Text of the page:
"So who is this child, then?" Mrs. Stevens blared again, looking accusingly at him. The man shuddered. Her daughter shared her sulky gaze with her mother. It seemed any positive feeling the teen could previously feel toward the nice father of cute little Mary… no, Helen, left her, replaced by the feeling of pure contempt. Her gloomy gaze, as dark as the night sky stretching above them – was directed at the man in the torn off tuxedo who started to sweat and feel like shrinking to become so small so as no one could see him. And the best thing would be if he dispersed in the air. And it seemed that Henrietta ("you can call me Hetty, oh, you great father of this little cutie whom I could eat"), though the youngest in the lifeboat (but for little "Mary Helen" and two other little girls, not much older; certainly young enough to be able to fall asleep in their mothers' laps, which they just did; toddlers fall asleep easily in any circumstances) showed she was the owner of the sharpest mind in there.

"Let's ask her" she proposed. She touched the shoulder of the child who was now sitting in the lap of the woman who took her from Cal's arms and who so far wasn't talking, more interested in her own survival than in who was the real father of the child she was holding now. The child, playing with the hem of her own long worn off skirt, budged and raised her head, staring innocently with a not understanding much gaze at the big girl who was previously so nice to her. She smiled. Hetty smiled back. But only her mouth smiled. In her eyes – cold now – there was no smile. "Tell me Helen" your name is Helen, yes? ("Helen" the toddler repeated, smiling even more widely, while on the faces of the women there appeared anger more intensive than before) – then tell me Helen, is he your daddy?"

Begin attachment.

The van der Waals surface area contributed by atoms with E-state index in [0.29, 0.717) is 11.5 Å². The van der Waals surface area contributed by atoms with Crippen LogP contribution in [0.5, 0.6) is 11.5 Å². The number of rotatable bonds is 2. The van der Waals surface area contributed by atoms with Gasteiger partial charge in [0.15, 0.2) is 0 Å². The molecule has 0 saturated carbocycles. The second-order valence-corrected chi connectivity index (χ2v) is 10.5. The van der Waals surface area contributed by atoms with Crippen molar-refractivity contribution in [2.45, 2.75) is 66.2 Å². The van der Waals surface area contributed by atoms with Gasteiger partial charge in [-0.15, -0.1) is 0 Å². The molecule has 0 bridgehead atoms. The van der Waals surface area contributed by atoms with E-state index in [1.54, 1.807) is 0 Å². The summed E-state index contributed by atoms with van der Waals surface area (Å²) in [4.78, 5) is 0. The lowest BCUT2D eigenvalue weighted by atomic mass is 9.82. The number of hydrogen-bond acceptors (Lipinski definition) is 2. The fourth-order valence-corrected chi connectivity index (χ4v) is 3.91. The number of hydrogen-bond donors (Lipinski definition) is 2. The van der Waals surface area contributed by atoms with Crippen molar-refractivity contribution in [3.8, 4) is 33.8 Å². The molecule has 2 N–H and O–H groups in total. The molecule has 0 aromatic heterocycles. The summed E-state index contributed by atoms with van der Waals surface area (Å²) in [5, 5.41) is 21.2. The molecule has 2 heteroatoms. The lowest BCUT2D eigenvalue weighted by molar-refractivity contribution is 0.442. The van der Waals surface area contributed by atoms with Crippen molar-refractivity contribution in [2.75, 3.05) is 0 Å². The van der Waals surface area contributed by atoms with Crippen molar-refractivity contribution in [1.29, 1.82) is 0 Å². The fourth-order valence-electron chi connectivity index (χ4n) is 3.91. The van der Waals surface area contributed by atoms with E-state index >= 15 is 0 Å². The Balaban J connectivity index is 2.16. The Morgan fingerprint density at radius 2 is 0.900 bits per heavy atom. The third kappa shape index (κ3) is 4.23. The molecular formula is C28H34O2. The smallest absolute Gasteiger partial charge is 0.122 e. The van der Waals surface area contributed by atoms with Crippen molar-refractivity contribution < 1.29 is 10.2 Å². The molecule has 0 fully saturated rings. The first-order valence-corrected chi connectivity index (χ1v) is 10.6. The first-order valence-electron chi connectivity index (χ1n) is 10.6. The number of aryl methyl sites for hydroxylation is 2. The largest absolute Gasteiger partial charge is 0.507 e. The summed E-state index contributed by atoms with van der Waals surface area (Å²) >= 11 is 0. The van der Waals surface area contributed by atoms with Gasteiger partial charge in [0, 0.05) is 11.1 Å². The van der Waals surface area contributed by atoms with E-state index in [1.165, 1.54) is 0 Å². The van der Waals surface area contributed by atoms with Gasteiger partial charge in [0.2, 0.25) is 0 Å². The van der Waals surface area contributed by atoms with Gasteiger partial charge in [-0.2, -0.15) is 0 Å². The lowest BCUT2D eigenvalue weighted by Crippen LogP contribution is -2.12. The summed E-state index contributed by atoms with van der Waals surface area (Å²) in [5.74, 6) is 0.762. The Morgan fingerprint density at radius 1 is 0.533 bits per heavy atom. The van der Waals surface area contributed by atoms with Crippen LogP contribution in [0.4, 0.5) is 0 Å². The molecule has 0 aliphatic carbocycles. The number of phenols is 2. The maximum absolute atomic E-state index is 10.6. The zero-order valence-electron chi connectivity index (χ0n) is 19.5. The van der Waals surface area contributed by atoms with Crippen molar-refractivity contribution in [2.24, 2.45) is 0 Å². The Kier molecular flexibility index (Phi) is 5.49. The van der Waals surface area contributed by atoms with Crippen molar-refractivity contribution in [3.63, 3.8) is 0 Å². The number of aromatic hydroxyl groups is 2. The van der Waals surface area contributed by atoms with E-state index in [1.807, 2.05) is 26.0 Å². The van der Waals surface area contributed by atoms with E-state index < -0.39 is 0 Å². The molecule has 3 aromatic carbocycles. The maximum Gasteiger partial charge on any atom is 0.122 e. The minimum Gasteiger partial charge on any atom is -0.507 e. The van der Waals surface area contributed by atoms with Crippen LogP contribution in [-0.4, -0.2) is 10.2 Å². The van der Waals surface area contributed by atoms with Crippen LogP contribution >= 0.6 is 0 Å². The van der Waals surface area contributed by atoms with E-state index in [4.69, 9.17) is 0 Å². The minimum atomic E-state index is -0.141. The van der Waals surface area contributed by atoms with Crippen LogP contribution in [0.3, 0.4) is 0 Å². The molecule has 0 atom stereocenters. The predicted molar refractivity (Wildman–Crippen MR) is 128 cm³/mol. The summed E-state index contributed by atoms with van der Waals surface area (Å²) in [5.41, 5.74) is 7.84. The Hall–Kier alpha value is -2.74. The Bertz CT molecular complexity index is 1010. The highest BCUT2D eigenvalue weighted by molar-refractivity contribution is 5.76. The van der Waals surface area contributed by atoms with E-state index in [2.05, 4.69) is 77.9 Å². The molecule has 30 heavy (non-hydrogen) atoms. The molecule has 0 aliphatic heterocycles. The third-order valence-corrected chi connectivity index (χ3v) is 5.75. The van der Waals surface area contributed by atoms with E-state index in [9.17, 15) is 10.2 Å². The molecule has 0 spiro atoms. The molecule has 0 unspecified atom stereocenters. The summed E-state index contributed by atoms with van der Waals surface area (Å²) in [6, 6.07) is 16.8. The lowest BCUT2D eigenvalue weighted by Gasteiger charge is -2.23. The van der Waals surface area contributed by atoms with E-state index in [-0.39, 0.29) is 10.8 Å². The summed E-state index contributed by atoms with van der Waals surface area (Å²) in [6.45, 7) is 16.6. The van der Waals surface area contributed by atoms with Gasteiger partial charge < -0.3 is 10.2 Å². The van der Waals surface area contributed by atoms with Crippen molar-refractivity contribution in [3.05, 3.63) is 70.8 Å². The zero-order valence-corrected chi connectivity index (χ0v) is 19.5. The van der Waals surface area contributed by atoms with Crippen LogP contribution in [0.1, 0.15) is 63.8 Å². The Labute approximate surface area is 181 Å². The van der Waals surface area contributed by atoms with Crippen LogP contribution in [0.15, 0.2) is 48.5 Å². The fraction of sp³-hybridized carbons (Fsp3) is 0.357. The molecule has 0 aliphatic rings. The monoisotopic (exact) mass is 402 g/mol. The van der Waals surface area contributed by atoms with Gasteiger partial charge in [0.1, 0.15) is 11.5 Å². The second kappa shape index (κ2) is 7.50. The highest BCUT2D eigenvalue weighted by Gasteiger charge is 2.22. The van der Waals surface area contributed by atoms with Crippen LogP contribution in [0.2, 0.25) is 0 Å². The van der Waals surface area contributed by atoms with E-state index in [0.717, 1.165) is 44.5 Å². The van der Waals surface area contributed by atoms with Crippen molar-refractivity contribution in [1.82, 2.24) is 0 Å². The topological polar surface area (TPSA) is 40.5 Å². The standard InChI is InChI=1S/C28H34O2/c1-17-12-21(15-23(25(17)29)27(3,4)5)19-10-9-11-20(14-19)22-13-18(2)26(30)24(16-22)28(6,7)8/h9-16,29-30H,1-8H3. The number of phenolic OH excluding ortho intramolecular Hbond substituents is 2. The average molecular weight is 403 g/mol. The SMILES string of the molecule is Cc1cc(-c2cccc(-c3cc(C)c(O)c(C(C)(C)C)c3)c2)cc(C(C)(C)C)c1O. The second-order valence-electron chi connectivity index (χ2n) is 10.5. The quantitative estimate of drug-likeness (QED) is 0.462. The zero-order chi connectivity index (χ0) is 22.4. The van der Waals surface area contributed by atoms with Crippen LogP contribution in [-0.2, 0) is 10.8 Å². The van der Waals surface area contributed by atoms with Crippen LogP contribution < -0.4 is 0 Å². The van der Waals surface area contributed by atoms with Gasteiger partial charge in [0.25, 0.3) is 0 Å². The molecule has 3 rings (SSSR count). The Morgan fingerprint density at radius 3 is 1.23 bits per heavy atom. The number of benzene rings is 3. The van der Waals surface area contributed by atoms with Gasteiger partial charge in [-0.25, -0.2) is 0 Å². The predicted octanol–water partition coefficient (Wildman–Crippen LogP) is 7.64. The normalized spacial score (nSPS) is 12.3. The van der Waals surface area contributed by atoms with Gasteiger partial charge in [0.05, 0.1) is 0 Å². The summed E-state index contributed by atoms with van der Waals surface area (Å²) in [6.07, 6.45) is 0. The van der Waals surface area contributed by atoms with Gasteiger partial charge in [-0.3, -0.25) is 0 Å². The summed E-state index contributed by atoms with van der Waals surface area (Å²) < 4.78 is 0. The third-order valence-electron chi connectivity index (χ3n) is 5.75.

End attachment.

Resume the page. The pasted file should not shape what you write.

"He's not my daddy" Helen said, shaking her head covered by a scarf. Yes, Helen, she couldn't be named anything else, as the sneaky man didn't have anything to do with this cute little angel. He just couldn't. He couldn't have chosen the name for her. The child admitted this. And now started to pout. She winced her little mouth that started to shiver. Certainly the child recalled that out there was her real dad who, the women hoped, was a much better person who could take care of his daughter better than this sneaky bastard, Caledon Hockley.